I am still fixated on the remains themselves, which are now clearly demonstrated to be unequivocally female, the DNA confirming the osteology, and that they are of a single individual.
A quick online check (which I should have made earlier) suggests that she was about the same height as the average male Viking - so, for a woman, she would have been considered to be quite strikingly tall; well above the mean for Viking females. I had assumed that the mean height of Viking males in their prime years would have been taller, but evidently not.
Is this interesting comment by Fedir Androshchuk really not worth mentioning?
... and not to forget Judith Jesch's important contribution, might it not now be in order to ask for a second opinion with a thorough revision of the material used for the DNA sequencing of Bj 581? See http://norseandviking.blogspot.dk/2017/09/lets-debate-female-viking-war…
DNA-scientists' despect for everything except DNA is not a new problem. Because of bad statistics in connection with DNA studies, Icelanders are now allegedly descendants exclusively by "Celtic" women (females from the British isles) and Norse men, although this cannot be detected in traditional osteology, indexing of limb proportions, etc.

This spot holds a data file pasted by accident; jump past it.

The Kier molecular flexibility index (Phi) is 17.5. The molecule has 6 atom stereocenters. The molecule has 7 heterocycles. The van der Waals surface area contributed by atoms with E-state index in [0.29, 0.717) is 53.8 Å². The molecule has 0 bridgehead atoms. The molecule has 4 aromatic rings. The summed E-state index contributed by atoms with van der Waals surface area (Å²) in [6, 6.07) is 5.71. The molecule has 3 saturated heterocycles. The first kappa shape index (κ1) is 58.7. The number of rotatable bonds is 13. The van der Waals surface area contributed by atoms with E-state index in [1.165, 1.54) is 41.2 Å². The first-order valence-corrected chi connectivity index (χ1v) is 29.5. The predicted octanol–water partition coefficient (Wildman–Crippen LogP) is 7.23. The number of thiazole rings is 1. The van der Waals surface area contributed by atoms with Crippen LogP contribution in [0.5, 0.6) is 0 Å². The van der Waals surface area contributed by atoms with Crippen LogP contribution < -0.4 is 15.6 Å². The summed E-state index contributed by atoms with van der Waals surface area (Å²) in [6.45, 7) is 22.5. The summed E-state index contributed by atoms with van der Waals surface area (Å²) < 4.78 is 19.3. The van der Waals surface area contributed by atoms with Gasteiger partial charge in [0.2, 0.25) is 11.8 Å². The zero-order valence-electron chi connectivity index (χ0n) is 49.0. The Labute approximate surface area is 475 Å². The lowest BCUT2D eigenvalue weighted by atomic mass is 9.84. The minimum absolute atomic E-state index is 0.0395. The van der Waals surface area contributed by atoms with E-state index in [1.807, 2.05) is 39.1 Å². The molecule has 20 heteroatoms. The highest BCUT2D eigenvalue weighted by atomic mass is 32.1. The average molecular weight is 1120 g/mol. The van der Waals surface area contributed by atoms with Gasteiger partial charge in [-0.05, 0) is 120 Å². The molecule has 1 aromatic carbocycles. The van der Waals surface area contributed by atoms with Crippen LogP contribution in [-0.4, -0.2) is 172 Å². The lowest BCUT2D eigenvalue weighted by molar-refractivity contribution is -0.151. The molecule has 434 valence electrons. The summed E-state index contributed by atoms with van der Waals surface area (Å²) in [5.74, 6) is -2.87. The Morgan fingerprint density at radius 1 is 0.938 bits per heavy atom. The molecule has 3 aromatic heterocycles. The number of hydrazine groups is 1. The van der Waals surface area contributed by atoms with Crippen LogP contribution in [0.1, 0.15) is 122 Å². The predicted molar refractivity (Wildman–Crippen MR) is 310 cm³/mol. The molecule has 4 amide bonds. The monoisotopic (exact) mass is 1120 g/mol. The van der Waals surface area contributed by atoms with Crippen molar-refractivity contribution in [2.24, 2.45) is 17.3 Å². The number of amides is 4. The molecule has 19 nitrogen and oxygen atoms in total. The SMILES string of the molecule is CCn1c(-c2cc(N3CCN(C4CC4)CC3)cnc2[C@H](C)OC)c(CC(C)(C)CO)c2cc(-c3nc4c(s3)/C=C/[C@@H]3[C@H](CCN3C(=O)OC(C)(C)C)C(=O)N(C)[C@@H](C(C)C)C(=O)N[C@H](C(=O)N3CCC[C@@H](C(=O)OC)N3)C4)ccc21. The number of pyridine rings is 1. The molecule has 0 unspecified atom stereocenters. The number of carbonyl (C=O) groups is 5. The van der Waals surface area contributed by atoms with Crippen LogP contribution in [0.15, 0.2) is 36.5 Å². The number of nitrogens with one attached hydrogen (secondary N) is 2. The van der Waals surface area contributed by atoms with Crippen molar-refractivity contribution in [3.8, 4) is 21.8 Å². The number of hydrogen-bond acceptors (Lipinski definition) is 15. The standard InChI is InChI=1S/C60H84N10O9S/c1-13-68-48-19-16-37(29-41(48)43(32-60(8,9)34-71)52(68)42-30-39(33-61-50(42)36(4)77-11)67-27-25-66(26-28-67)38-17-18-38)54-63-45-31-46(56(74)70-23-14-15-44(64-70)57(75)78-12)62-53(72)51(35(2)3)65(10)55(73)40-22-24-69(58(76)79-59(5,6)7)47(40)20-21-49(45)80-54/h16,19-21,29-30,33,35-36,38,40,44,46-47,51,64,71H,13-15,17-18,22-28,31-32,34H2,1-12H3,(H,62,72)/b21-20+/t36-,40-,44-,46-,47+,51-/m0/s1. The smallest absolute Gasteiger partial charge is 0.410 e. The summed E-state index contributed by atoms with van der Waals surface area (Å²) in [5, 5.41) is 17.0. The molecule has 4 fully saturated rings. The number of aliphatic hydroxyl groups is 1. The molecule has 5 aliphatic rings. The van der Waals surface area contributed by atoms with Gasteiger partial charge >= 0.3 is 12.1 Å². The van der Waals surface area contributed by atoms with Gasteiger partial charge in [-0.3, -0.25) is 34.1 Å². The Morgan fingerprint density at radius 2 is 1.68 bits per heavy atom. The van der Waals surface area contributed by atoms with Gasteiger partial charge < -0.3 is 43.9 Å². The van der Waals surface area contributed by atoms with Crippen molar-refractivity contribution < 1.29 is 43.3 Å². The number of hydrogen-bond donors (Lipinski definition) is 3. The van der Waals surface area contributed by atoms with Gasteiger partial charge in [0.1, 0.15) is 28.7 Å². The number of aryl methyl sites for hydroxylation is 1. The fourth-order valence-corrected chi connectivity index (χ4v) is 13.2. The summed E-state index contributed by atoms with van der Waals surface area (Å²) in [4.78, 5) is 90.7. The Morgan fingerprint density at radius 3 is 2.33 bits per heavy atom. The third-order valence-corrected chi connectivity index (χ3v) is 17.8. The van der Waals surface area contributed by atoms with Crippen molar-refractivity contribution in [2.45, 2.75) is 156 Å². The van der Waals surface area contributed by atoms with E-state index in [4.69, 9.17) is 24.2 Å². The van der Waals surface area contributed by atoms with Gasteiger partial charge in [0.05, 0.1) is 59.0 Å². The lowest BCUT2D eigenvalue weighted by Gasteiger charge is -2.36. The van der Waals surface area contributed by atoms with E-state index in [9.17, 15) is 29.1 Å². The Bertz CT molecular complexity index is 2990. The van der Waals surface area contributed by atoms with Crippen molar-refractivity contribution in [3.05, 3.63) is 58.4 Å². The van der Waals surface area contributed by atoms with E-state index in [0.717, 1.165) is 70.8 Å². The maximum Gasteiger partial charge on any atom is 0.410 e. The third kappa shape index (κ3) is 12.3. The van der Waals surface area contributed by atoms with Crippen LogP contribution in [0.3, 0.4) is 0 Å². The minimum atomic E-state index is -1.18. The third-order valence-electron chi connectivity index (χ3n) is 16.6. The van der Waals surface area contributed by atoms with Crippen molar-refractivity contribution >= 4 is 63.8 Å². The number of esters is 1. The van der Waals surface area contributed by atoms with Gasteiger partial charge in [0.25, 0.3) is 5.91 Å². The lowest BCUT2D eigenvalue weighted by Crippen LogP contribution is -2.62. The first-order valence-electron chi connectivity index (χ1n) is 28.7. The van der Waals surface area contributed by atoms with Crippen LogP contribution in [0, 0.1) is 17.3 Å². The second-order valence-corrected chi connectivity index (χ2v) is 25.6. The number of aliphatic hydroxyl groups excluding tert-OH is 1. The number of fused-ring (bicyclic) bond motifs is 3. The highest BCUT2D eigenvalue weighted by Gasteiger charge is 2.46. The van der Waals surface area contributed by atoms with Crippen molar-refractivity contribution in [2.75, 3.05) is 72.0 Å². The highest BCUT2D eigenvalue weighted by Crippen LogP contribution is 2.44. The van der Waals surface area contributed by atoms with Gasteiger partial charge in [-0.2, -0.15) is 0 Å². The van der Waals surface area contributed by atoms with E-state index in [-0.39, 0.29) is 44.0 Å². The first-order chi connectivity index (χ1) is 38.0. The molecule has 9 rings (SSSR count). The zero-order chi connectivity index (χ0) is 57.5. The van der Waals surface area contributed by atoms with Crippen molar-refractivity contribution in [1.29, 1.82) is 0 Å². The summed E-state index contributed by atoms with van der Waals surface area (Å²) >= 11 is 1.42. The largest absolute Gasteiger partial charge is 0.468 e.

Vilhjálmur@3 - To be fair, in this case the DNA testing was done simply to cross-check and confirm the osteological findings. And determining an XX individual from an XY individual is about the simplest DNA determination there is - no statistics required. But then, the osteology should be pretty clear also. Whether the remains of the individual tested are properly associated with the grave goods in grave 581 is not something I can comment on with any knowledge.
I share the frustration with the sensationalising of the finding, extending into hyperbole, but unfortunately there are always people who will do that.
In the case of Icelanders that you refer to, those DNA studies sound very dodgy to me, because geneticists cannot differentiate 'Celtic' from others. My understanding is that 'Celts' were never a genetically distinct population, and certainly there is no reference population of 'Celtic people' that geneticists can refer to - not as such. They can differentiate post-Roman British inhabitants from Anglo-Saxons, pretty well, but that is about all.
They can differentiate "British/Irish" as a single population (they cannot separate those two populations) from "Scandinavians" as a separate population. They cannot differentiate between French and German as two distinct populations, so my Prussian great grandfather whose mother was actually half French and half Spanish just shows up in my ancestry as "French/German" (one group) and "Iberian" (another group).
So you are right to be dismissive of those studies of Icelanders, in my opinion - they definitely sound very suspicious to me.